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The Turkey Referendum and its reflection on European Turks

By Bill Pemberton-Bennetts | Our once open gateway to the Middle East is very steadily morphing into a horror show of Fascism, offering a thin veil of Islamic fundamentalism. Last week Turks voted for crucial changes to their secular constitution, in a referendum campaign, which has provided some of the most fascinating political stories of our time. President Recep Erdogan is on the move to create an Islamic autocracy, in a country that once defied claims that Islam is compatible with democratic and liberal values.

The most prominent changes to the Constitution were that of the role of the President who now becomes the head of the executive and State, but can also be a member of a political party, removing any formal idea at all that Erdogan is party neutral. The reforms formally give Parliament the power to check Erdogan, but his tight grip on Parliament means that any check and balance is far from being used in Erdogan’s Turkey.

The reason why this referendum’s reforms are so distasteful is because they hand over a large amount of power to President Erdogan, whilst at the same time lacking any form of accountability. The most authoritarian changes are Erdogan now becoming head of state and Executive, which centralises political power in the hands of Erdogan. Neither the Judiciary nor Legislature are willing to stop him as they are under his control. It isn’t a step into a full authoritarian dictatorship, but it certainly looks like a step towards it.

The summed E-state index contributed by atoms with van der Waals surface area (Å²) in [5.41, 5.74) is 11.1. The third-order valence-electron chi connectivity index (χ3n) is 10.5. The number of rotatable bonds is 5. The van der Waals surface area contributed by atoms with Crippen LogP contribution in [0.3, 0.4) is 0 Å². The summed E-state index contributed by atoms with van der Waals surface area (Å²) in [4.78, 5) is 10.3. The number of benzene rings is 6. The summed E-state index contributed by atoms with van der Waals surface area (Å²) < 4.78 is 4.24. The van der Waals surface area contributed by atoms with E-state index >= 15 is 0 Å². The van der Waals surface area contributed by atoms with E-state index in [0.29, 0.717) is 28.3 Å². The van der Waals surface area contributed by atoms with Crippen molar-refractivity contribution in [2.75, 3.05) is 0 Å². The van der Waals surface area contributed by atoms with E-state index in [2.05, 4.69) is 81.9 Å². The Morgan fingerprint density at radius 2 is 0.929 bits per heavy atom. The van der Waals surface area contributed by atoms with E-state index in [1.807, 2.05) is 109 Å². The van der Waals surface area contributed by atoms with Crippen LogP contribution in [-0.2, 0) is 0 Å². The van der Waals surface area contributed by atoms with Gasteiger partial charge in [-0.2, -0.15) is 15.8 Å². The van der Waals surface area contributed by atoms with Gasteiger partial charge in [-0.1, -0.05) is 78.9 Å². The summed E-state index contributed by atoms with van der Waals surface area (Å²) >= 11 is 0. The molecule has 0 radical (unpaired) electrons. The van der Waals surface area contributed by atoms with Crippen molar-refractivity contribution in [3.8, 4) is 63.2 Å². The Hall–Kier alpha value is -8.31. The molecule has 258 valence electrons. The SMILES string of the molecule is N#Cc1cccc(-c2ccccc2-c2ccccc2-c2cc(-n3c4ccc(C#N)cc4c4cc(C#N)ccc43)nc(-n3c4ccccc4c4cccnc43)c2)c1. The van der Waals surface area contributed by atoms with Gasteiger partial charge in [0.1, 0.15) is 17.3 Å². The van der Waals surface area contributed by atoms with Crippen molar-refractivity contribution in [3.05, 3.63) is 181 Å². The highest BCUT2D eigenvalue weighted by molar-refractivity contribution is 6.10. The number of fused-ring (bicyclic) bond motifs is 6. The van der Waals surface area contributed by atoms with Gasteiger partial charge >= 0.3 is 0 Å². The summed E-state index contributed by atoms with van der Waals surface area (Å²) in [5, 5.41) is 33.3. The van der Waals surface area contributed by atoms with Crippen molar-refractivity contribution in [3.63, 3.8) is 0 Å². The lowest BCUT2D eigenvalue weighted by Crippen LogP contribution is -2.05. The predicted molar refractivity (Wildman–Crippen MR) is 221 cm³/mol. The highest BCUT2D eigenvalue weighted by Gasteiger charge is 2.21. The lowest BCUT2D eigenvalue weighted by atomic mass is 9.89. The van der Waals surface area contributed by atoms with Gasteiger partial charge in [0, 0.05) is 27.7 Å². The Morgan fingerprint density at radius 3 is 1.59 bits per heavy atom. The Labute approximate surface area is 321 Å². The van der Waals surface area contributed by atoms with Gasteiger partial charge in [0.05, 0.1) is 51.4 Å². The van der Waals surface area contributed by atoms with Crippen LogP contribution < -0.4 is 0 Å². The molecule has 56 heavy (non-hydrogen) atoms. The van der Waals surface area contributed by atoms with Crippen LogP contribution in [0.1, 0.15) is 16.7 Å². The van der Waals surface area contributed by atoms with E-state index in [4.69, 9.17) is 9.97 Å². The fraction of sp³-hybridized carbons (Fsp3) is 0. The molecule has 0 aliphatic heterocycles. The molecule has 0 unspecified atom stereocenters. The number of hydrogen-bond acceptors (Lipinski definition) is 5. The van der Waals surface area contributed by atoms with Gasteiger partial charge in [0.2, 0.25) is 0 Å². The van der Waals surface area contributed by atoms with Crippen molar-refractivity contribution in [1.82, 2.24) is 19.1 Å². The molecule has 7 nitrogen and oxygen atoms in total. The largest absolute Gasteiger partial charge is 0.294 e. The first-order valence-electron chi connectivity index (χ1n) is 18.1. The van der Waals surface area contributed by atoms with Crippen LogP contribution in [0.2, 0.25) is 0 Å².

The final result of the referendum providing these key constitutional changes was 51.4% in favour; the Conservative right in Turkey and Turks abroad aided the result. Of Turkish people living abroad, 73% in Austria voted in favour, 75% in Belgium, 60% in Denmark, 65% in France, 63% in Germany and finally 71% in the Netherlands voted in favour. Elsewhere in the United Kingdom, United States and Switzerland, the vote was overwhelmingly “No”.

What this shows is that whilst Turks live alongside us and appear to engage in our society, embracing democratic and liberal values is far from possible in this national group. In 2008, Erdogan (then Prime Minister) spoke to 20,000 Turkish-Germans in Cologne and explicitly stated that assimilation in German society is an equivalent to a crime against humanity.

To understand the overwhelming support amongst Turks in Europe, one must understand the history of Turkish integration. The first influx of Turkish workers began in the early 1970s, when the 1971 German guest worker program was introduced. This program asked for Turkish workers to come into Germany and provide labour for German businesses for a short period of time, with old workers being replaced by new ones every few years. This original plan of a short stay failed as these workers were instead starting lives in Europe, rather than going back to Turkey once their work had been done. The German government had to account for this and extend work visas as it saw a large amount of Turkish children being enrolled in schools. The story is very similar in the Netherlands and Austria, where Turkish workers came and started families. 60% (in Germany) of the work being done by Turks was low skilled, being done by those with little education and came from Conservative backgrounds.

Turkish people in Germany were asked if they felt unwanted in the country, 45% responded yes, but 70% retained that coming to Germany was the right decision.